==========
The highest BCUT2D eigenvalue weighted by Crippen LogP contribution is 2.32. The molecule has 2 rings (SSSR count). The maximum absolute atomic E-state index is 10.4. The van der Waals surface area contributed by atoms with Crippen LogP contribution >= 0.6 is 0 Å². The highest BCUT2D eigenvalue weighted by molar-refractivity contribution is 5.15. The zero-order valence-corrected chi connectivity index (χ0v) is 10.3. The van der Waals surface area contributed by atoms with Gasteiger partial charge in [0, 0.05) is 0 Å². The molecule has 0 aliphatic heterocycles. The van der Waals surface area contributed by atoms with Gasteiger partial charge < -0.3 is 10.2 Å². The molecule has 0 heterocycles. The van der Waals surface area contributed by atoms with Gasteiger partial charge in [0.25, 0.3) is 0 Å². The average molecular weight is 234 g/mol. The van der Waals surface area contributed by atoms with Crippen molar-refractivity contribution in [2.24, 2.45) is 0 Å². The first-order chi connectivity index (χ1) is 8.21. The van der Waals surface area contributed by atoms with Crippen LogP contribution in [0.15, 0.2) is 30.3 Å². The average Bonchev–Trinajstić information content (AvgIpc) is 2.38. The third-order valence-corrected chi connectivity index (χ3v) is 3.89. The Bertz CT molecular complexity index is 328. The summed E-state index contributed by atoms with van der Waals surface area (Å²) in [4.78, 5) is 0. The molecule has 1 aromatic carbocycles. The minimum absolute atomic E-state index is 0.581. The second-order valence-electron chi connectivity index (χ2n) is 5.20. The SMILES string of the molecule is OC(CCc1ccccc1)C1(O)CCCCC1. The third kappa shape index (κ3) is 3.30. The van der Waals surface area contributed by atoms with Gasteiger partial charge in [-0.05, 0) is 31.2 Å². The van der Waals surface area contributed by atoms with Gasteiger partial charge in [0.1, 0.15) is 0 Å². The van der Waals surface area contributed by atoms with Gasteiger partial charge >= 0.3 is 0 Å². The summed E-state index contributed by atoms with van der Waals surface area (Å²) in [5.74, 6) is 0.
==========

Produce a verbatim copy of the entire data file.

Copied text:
The highest BCUT2D eigenvalue weighted by Crippen LogP contribution is 2.32. The molecule has 2 rings (SSSR count). The maximum absolute atomic E-state index is 10.4. The van der Waals surface area contributed by atoms with Crippen LogP contribution >= 0.6 is 0 Å². The highest BCUT2D eigenvalue weighted by molar-refractivity contribution is 5.15. The zero-order valence-corrected chi connectivity index (χ0v) is 10.3. The van der Waals surface area contributed by atoms with Gasteiger partial charge in [0, 0.05) is 0 Å². The molecule has 0 aliphatic heterocycles. The van der Waals surface area contributed by atoms with Gasteiger partial charge < -0.3 is 10.2 Å². The molecule has 0 heterocycles. The van der Waals surface area contributed by atoms with Gasteiger partial charge in [0.25, 0.3) is 0 Å². The average molecular weight is 234 g/mol. The van der Waals surface area contributed by atoms with Crippen molar-refractivity contribution in [2.24, 2.45) is 0 Å². The first-order chi connectivity index (χ1) is 8.21. The van der Waals surface area contributed by atoms with Crippen LogP contribution in [0.15, 0.2) is 30.3 Å². The average Bonchev–Trinajstić information content (AvgIpc) is 2.38. The third-order valence-corrected chi connectivity index (χ3v) is 3.89. The Bertz CT molecular complexity index is 328. The summed E-state index contributed by atoms with van der Waals surface area (Å²) in [4.78, 5) is 0. The molecule has 1 aromatic carbocycles. The minimum absolute atomic E-state index is 0.581. The second-order valence-electron chi connectivity index (χ2n) is 5.20. The SMILES string of the molecule is OC(CCc1ccccc1)C1(O)CCCCC1. The third kappa shape index (κ3) is 3.30. The van der Waals surface area contributed by atoms with Gasteiger partial charge in [-0.05, 0) is 31.2 Å². The van der Waals surface area contributed by atoms with Gasteiger partial charge in [0.1, 0.15) is 0 Å². The van der Waals surface area contributed by atoms with Gasteiger partial charge >= 0.3 is 0 Å². The summed E-state index contributed by atoms with van der Waals surface area (Å²) in [5.74, 6) is 0.